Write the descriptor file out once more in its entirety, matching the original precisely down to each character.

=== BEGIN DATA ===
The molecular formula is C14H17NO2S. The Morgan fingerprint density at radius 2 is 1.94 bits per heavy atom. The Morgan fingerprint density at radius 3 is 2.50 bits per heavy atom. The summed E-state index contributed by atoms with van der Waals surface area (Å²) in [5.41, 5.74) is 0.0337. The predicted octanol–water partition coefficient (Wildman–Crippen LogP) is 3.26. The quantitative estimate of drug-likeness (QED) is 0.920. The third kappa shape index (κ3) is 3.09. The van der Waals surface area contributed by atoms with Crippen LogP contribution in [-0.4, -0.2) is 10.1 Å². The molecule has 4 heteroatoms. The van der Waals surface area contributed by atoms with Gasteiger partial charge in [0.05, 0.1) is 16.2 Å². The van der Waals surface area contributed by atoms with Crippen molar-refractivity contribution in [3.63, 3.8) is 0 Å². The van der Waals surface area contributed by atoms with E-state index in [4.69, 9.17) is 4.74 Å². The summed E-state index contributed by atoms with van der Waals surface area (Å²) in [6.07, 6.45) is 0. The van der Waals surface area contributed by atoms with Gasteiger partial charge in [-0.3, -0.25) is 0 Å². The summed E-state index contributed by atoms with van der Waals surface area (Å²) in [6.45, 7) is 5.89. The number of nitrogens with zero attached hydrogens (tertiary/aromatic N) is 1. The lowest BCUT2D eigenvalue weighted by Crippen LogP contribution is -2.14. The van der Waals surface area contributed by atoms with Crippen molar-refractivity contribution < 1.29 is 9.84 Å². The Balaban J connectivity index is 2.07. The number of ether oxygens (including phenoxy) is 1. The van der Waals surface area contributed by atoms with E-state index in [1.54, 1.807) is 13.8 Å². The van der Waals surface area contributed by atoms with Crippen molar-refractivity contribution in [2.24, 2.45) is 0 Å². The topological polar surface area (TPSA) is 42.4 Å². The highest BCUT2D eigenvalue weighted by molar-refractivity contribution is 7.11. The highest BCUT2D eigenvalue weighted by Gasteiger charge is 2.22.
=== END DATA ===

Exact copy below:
The molecular formula is C14H17NO2S. The Morgan fingerprint density at radius 2 is 1.94 bits per heavy atom. The Morgan fingerprint density at radius 3 is 2.50 bits per heavy atom. The summed E-state index contributed by atoms with van der Waals surface area (Å²) in [5.41, 5.74) is 0.0337. The predicted octanol–water partition coefficient (Wildman–Crippen LogP) is 3.26. The quantitative estimate of drug-likeness (QED) is 0.920. The third kappa shape index (κ3) is 3.09. The van der Waals surface area contributed by atoms with Crippen LogP contribution in [-0.4, -0.2) is 10.1 Å². The molecule has 4 heteroatoms. The van der Waals surface area contributed by atoms with Gasteiger partial charge in [0.05, 0.1) is 16.2 Å². The van der Waals surface area contributed by atoms with Crippen molar-refractivity contribution in [3.63, 3.8) is 0 Å². The van der Waals surface area contributed by atoms with E-state index in [4.69, 9.17) is 4.74 Å². The summed E-state index contributed by atoms with van der Waals surface area (Å²) in [6.07, 6.45) is 0. The van der Waals surface area contributed by atoms with Gasteiger partial charge in [-0.3, -0.25) is 0 Å². The summed E-state index contributed by atoms with van der Waals surface area (Å²) in [6.45, 7) is 5.89. The number of nitrogens with zero attached hydrogens (tertiary/aromatic N) is 1. The lowest BCUT2D eigenvalue weighted by Crippen LogP contribution is -2.14. The van der Waals surface area contributed by atoms with Crippen molar-refractivity contribution < 1.29 is 9.84 Å². The Balaban J connectivity index is 2.07. The number of ether oxygens (including phenoxy) is 1. The van der Waals surface area contributed by atoms with E-state index in [1.54, 1.807) is 13.8 Å². The van der Waals surface area contributed by atoms with Crippen molar-refractivity contribution in [2.24, 2.45) is 0 Å². The topological polar surface area (TPSA) is 42.4 Å². The highest BCUT2D eigenvalue weighted by molar-refractivity contribution is 7.11. The highest BCUT2D eigenvalue weighted by Gasteiger charge is 2.22.